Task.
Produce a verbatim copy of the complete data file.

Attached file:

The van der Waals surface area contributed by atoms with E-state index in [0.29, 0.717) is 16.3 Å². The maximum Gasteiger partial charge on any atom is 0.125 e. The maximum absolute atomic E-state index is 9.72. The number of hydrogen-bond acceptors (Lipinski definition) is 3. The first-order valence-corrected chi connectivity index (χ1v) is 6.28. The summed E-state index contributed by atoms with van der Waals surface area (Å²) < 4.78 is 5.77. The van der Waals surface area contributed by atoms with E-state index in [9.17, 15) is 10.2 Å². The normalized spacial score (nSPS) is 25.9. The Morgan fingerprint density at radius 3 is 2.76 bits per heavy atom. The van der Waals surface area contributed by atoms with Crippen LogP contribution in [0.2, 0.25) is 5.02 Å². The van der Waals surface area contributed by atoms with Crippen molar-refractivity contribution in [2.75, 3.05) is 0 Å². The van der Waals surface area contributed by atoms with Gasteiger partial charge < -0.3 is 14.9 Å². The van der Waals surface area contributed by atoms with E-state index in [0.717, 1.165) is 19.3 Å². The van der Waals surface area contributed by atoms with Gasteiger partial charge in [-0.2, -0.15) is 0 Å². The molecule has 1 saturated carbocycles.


The van der Waals surface area contributed by atoms with E-state index in [0.29, 0.717) is 16.3 Å². The maximum Gasteiger partial charge on any atom is 0.125 e. The maximum absolute atomic E-state index is 9.72. The number of hydrogen-bond acceptors (Lipinski definition) is 3. The first-order valence-corrected chi connectivity index (χ1v) is 6.28. The summed E-state index contributed by atoms with van der Waals surface area (Å²) < 4.78 is 5.77. The van der Waals surface area contributed by atoms with E-state index in [9.17, 15) is 10.2 Å². The normalized spacial score (nSPS) is 25.9. The Morgan fingerprint density at radius 3 is 2.76 bits per heavy atom. The van der Waals surface area contributed by atoms with Crippen LogP contribution in [0.2, 0.25) is 5.02 Å². The van der Waals surface area contributed by atoms with Crippen molar-refractivity contribution in [2.75, 3.05) is 0 Å². The van der Waals surface area contributed by atoms with Gasteiger partial charge < -0.3 is 14.9 Å². The van der Waals surface area contributed by atoms with E-state index in [0.717, 1.165) is 19.3 Å². The van der Waals surface area contributed by atoms with Gasteiger partial charge in [-0.2, -0.15) is 0 Å². The molecule has 1 saturated carbocycles.